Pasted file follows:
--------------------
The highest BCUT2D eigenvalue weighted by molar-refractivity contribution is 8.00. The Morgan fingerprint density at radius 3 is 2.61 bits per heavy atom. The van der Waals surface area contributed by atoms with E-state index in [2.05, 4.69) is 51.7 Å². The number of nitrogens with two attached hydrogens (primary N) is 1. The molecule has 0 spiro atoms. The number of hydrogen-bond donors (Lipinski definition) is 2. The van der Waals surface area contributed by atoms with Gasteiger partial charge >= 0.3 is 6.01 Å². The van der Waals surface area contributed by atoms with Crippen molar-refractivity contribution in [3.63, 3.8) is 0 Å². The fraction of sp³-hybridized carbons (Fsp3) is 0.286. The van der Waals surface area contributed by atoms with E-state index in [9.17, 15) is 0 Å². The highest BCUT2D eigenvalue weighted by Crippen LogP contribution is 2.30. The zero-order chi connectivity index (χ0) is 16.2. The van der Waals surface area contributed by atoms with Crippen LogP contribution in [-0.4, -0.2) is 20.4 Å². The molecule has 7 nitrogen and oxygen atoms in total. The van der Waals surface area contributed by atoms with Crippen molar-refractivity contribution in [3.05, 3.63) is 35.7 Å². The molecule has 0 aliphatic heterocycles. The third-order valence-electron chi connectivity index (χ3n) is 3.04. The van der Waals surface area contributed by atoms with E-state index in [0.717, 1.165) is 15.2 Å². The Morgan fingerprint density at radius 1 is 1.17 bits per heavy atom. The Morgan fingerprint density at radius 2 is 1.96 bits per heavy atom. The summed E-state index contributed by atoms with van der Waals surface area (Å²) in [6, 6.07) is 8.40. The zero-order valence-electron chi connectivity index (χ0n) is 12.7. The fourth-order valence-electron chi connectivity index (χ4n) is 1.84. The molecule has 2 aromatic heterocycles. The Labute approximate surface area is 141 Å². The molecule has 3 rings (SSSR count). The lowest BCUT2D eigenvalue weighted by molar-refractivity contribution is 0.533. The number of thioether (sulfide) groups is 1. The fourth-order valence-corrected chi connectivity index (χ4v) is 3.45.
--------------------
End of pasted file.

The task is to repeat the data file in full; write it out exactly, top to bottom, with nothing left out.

The highest BCUT2D eigenvalue weighted by molar-refractivity contribution is 8.00. The Morgan fingerprint density at radius 3 is 2.61 bits per heavy atom. The van der Waals surface area contributed by atoms with E-state index in [2.05, 4.69) is 51.7 Å². The number of nitrogens with two attached hydrogens (primary N) is 1. The molecule has 0 spiro atoms. The number of hydrogen-bond donors (Lipinski definition) is 2. The van der Waals surface area contributed by atoms with Gasteiger partial charge >= 0.3 is 6.01 Å². The van der Waals surface area contributed by atoms with Crippen molar-refractivity contribution in [3.63, 3.8) is 0 Å². The fraction of sp³-hybridized carbons (Fsp3) is 0.286. The van der Waals surface area contributed by atoms with E-state index in [9.17, 15) is 0 Å². The highest BCUT2D eigenvalue weighted by Crippen LogP contribution is 2.30. The zero-order chi connectivity index (χ0) is 16.2. The van der Waals surface area contributed by atoms with Crippen LogP contribution in [-0.4, -0.2) is 20.4 Å². The molecule has 7 nitrogen and oxygen atoms in total. The van der Waals surface area contributed by atoms with Crippen molar-refractivity contribution in [3.05, 3.63) is 35.7 Å². The molecule has 0 aliphatic heterocycles. The third-order valence-electron chi connectivity index (χ3n) is 3.04. The van der Waals surface area contributed by atoms with E-state index in [0.717, 1.165) is 15.2 Å². The Morgan fingerprint density at radius 1 is 1.17 bits per heavy atom. The Morgan fingerprint density at radius 2 is 1.96 bits per heavy atom. The summed E-state index contributed by atoms with van der Waals surface area (Å²) in [6, 6.07) is 8.40. The zero-order valence-electron chi connectivity index (χ0n) is 12.7. The fourth-order valence-electron chi connectivity index (χ4n) is 1.84. The molecule has 2 aromatic heterocycles. The Labute approximate surface area is 141 Å². The molecule has 3 rings (SSSR count). The lowest BCUT2D eigenvalue weighted by molar-refractivity contribution is 0.533. The number of thioether (sulfide) groups is 1. The fourth-order valence-corrected chi connectivity index (χ4v) is 3.45.